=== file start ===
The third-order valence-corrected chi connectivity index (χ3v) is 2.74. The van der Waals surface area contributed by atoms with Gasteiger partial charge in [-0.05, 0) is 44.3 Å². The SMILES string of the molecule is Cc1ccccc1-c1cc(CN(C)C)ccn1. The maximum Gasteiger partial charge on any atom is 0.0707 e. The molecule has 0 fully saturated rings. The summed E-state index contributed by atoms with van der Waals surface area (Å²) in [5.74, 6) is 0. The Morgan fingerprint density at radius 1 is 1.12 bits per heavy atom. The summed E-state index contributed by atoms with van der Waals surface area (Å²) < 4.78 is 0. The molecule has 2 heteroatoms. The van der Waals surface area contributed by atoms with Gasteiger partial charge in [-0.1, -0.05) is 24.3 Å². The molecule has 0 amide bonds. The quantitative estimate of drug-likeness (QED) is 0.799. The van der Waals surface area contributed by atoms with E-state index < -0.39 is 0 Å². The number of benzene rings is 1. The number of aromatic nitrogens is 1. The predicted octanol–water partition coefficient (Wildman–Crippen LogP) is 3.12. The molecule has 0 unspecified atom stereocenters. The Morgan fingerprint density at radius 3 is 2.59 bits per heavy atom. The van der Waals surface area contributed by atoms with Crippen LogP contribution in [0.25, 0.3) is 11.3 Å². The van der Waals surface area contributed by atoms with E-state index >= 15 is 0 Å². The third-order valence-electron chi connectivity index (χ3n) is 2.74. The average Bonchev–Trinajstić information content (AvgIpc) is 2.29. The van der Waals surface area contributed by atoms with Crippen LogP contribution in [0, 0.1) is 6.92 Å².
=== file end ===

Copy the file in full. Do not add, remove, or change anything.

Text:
The third-order valence-corrected chi connectivity index (χ3v) is 2.74. The van der Waals surface area contributed by atoms with Gasteiger partial charge in [-0.05, 0) is 44.3 Å². The SMILES string of the molecule is Cc1ccccc1-c1cc(CN(C)C)ccn1. The maximum Gasteiger partial charge on any atom is 0.0707 e. The molecule has 0 fully saturated rings. The summed E-state index contributed by atoms with van der Waals surface area (Å²) in [5.74, 6) is 0. The Morgan fingerprint density at radius 1 is 1.12 bits per heavy atom. The summed E-state index contributed by atoms with van der Waals surface area (Å²) < 4.78 is 0. The molecule has 2 heteroatoms. The van der Waals surface area contributed by atoms with Gasteiger partial charge in [-0.1, -0.05) is 24.3 Å². The molecule has 0 amide bonds. The quantitative estimate of drug-likeness (QED) is 0.799. The van der Waals surface area contributed by atoms with E-state index < -0.39 is 0 Å². The number of benzene rings is 1. The number of aromatic nitrogens is 1. The predicted octanol–water partition coefficient (Wildman–Crippen LogP) is 3.12. The molecule has 0 unspecified atom stereocenters. The Morgan fingerprint density at radius 3 is 2.59 bits per heavy atom. The van der Waals surface area contributed by atoms with Crippen LogP contribution in [0.25, 0.3) is 11.3 Å². The van der Waals surface area contributed by atoms with E-state index >= 15 is 0 Å². The third-order valence-electron chi connectivity index (χ3n) is 2.74. The average Bonchev–Trinajstić information content (AvgIpc) is 2.29. The van der Waals surface area contributed by atoms with Crippen LogP contribution in [0, 0.1) is 6.92 Å².